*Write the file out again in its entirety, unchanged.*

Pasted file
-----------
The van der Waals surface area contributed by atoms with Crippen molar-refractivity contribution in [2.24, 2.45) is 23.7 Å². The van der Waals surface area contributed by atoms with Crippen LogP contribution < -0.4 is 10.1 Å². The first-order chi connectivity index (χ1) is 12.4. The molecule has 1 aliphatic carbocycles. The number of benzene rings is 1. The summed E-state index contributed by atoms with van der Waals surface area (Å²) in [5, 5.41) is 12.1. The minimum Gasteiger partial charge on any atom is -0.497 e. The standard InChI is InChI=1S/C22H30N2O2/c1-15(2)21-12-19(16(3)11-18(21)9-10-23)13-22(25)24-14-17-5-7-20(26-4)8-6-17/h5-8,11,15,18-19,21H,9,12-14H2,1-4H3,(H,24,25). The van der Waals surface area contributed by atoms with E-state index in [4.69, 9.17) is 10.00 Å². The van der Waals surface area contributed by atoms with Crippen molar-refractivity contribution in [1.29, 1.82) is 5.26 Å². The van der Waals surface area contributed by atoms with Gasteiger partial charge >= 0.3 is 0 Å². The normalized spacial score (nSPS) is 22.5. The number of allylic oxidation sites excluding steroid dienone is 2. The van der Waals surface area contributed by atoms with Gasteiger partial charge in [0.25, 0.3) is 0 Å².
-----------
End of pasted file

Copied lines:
The van der Waals surface area contributed by atoms with Crippen molar-refractivity contribution in [2.24, 2.45) is 23.7 Å². The van der Waals surface area contributed by atoms with Crippen LogP contribution < -0.4 is 10.1 Å². The first-order chi connectivity index (χ1) is 12.4. The molecule has 1 aliphatic carbocycles. The number of benzene rings is 1. The summed E-state index contributed by atoms with van der Waals surface area (Å²) in [5, 5.41) is 12.1. The minimum Gasteiger partial charge on any atom is -0.497 e. The standard InChI is InChI=1S/C22H30N2O2/c1-15(2)21-12-19(16(3)11-18(21)9-10-23)13-22(25)24-14-17-5-7-20(26-4)8-6-17/h5-8,11,15,18-19,21H,9,12-14H2,1-4H3,(H,24,25). The van der Waals surface area contributed by atoms with E-state index in [4.69, 9.17) is 10.00 Å². The van der Waals surface area contributed by atoms with Crippen molar-refractivity contribution in [1.29, 1.82) is 5.26 Å². The van der Waals surface area contributed by atoms with Gasteiger partial charge >= 0.3 is 0 Å². The normalized spacial score (nSPS) is 22.5. The number of allylic oxidation sites excluding steroid dienone is 2. The van der Waals surface area contributed by atoms with Gasteiger partial charge in [0.25, 0.3) is 0 Å².